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Edwards, Junior itching for Richmond

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After a wild weekend at Talladega, I expect every driver is looking forward to heading to Richmond this weekend. There are two drivers I believe might be wanting to arrive a little early, each for a different reason.

Normally, drivers spend much of their time Monday through Friday thinking and preparing to win the next event. This is unless your last race doubled as an attempt at taking off and landing on a 4,300-foot runway also known as the Talladega front stretch, then you're forced to re-live it over and over and over again, which is what Carl Edwards was doing this week as a guest on Larry King Live.

Edwards has done a great job discussing why the wreck at Talladega happened, how it happened and why he wasn't hurt. But what about Carl Edwards the race car driver? How does reliving a terrifying crash affect him?

Having walked in the same shoes, so to speak, I can tell you that the media attention after a spectacular Talladega crash can be extremely distracting. Not only is it taking away his valuable time from preparing for the next race, but when you spend the week as an expert on crashing, you redirect focus toward an area drivers mindfully avoid.

We know for certain his attention is, at least in part, on something he probably did not consider one week ago, and the discussion with Larry King or any of the other interviews will do nothing to help win Richmond on Saturday night.

Cal Wells, the car owner of the Tide No. 32 I drove from 2001 to 2004 would often say, "The great part of racing NASCAR is if you have a bad day, you only have to wait seven days for a shot at redemption."

The long Sprint Cup Series schedule is often the focus of complaints, particularly as the season grinds through the late summer months, but for a scenario like what Carl Edwards experienced, having to wait seven days feels like an eternity.

On the flip side, Dale Earnhardt Jr. and his team travel to Richmond with some authority. The only member of Hendrick Motorsports to finish in the top 10 last week, their second-place finish finally offers some relief to all the speculation as to why they haven't matched the other three teams performance.

Before I go any further, let the record show – Dale Earnhardt Jr. is my pick to win Saturday night in Richmond.

Why?

Because a second-place finish, regardless of where it takes place, reconfirms to people (sometimes yourself) that the pieces are in place to meet the objective.

But to win, Dale Earnhardt Jr. needs to capitalize on opportunity, something I did not think he did in Phoenix three weeks ago. If you remember, the 88 car ran the first half of that race mired in traffic, racing in the back half of the field. It wasn't until Earnhardt inherited the lead (when Tony Eury Jr. opted against changing tires to gain track position) that the 88 team realized its potential, leading 63 laps.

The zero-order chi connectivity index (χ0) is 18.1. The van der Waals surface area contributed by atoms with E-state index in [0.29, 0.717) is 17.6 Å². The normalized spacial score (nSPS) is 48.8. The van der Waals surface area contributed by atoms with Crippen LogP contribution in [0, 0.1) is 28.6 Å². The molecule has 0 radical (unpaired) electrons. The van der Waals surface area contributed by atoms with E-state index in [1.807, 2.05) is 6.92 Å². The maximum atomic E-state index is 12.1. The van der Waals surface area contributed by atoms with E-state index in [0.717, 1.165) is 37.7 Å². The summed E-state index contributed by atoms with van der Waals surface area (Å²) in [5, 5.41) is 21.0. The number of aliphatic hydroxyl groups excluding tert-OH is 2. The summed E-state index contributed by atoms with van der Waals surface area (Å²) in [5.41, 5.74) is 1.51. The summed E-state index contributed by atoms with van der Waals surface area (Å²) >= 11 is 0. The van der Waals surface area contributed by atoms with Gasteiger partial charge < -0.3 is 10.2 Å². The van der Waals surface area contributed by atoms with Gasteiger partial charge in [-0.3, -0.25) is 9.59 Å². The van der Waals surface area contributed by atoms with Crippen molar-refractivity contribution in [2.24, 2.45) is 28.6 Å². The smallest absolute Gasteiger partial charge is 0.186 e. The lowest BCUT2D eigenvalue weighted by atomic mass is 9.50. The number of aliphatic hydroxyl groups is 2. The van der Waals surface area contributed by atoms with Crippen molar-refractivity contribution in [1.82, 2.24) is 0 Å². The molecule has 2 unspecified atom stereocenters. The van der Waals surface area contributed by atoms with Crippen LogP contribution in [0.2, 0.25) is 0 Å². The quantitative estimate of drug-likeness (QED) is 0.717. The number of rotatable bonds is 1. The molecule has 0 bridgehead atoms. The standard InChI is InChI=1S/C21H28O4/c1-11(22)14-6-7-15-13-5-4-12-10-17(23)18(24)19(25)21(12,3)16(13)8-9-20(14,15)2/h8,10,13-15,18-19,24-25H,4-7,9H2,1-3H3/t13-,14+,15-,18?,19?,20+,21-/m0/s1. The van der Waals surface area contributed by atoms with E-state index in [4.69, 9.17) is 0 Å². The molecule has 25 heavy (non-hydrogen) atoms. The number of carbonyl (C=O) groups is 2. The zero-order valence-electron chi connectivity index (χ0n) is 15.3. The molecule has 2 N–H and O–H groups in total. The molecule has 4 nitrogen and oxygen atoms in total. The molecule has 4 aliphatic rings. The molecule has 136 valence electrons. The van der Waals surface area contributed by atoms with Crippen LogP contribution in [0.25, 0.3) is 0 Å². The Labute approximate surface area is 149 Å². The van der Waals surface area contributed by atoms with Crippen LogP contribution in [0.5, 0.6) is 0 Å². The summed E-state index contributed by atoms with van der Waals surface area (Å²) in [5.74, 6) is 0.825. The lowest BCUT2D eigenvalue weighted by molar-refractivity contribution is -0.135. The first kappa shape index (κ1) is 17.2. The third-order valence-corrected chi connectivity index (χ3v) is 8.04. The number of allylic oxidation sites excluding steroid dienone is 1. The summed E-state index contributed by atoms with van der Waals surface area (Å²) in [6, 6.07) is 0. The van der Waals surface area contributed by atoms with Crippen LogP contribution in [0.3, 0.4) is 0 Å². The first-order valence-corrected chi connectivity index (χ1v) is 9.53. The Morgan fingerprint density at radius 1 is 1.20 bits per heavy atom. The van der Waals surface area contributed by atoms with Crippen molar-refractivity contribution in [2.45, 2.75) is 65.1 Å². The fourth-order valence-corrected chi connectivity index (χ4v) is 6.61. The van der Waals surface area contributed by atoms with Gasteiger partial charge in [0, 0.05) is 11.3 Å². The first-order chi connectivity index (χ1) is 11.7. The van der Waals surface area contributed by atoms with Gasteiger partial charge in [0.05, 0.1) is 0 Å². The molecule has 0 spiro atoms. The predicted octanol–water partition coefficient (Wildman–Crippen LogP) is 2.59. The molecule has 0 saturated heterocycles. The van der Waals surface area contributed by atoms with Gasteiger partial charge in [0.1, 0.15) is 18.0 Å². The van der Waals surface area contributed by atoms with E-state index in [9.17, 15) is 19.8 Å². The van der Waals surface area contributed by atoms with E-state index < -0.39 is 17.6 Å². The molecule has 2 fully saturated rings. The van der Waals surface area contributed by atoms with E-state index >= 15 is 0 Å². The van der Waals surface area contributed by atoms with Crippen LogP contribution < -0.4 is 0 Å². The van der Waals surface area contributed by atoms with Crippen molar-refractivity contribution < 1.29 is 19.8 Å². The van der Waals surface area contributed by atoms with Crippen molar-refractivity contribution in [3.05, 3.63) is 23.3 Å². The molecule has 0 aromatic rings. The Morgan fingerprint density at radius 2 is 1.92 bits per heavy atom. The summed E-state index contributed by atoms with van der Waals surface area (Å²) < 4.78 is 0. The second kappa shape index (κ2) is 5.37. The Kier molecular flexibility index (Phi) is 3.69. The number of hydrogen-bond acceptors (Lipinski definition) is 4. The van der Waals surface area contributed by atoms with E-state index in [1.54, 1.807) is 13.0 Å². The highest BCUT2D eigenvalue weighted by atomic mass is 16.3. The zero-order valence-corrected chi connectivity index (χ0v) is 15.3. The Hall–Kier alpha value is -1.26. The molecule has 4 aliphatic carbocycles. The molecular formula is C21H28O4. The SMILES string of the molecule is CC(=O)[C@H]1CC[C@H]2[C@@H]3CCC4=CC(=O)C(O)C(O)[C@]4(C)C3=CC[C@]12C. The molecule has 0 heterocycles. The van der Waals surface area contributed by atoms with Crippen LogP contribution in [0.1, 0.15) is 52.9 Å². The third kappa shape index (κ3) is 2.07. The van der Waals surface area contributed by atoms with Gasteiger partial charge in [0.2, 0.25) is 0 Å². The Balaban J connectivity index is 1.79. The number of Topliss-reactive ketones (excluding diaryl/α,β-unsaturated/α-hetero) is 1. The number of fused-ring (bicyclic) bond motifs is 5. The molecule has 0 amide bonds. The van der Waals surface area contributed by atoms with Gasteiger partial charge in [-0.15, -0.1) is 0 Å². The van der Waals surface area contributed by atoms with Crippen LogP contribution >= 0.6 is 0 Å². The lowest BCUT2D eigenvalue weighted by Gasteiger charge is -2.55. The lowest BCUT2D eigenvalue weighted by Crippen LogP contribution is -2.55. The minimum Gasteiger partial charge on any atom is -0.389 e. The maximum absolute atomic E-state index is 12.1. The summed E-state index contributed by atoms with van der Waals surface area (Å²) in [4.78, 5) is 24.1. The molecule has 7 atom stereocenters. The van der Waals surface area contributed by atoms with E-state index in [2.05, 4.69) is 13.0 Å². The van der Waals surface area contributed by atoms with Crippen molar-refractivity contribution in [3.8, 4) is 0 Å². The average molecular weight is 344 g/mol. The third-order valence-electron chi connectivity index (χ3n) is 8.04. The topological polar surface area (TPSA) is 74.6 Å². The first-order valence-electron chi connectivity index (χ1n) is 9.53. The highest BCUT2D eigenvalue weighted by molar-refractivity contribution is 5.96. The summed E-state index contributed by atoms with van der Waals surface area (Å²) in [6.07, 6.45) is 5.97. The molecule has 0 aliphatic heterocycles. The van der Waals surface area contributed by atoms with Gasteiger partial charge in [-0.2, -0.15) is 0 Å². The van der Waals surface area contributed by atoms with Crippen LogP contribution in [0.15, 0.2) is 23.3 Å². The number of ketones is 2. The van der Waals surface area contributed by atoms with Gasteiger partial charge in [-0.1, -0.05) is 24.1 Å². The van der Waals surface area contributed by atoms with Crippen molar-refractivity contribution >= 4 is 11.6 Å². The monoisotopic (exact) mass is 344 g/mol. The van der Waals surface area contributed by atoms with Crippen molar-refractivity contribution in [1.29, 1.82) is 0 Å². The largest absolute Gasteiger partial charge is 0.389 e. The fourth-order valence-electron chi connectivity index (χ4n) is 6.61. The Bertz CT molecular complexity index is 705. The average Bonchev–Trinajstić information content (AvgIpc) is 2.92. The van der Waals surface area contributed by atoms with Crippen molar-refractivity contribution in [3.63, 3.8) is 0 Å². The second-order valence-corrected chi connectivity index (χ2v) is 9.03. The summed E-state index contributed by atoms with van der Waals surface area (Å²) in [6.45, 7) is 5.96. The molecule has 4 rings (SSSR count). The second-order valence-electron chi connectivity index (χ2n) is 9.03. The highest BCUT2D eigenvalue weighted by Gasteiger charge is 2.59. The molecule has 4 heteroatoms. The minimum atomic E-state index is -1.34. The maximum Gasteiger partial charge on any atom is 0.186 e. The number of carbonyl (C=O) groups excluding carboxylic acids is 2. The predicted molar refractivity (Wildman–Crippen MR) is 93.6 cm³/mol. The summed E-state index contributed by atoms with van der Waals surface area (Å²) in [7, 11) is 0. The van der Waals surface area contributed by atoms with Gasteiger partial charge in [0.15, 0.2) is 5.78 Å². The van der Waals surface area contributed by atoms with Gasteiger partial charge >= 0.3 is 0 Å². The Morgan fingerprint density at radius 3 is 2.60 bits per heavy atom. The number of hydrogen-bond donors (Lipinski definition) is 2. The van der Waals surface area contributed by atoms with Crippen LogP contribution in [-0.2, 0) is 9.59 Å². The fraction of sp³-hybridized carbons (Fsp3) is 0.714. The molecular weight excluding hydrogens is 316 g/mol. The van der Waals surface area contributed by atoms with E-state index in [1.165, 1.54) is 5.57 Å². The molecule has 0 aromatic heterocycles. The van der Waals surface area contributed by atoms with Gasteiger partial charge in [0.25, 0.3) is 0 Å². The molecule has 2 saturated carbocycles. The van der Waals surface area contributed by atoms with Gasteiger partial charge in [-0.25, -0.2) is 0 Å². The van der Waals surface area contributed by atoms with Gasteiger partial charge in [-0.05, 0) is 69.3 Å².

The call was brilliant, and regardless of what others might think, it did not ultimately lead to their demise. What did, in my opinion, was not making aggressive enough adjustments on the final pit stop.

Gaining track position the way they did allowed Earnhardt the advantage of evaluating his car as it related to the track, without the interference of any traffic. It's a huge advantage that only a few drivers had that night.

With the lead, a driver can use the entire track, more along the lines of qualifying laps, drifting from the apron to within inches of the wall on corner exit, which in itself provides a gain of few tenths of a second per lap.

When the 88 team made its final stop, they did not appear to make any noticeable changes other than four tires. In hindsight, it appears they needed to change more than just the tires, because when the cycle of stops was complete the 88 faded quickly, looking more like the car we saw early in the race rather than a contender.

Sure, it could have been a poorly matched set of tires or something amiss with the car. But it also could have been a result of a balance change as they refueled the car adding rear weight, which would have required a more aggressive adjustment than new tires.

Now, for the first time in 2009, Earnhardt and the 88 team have some momentum to carry to the next race. Their previous success at Richmond (and my continued belief in all its team members) is why they are my pick to win.

However, unless they win the pole and lead all night, they will need more than four tires and fuel each time they pit.

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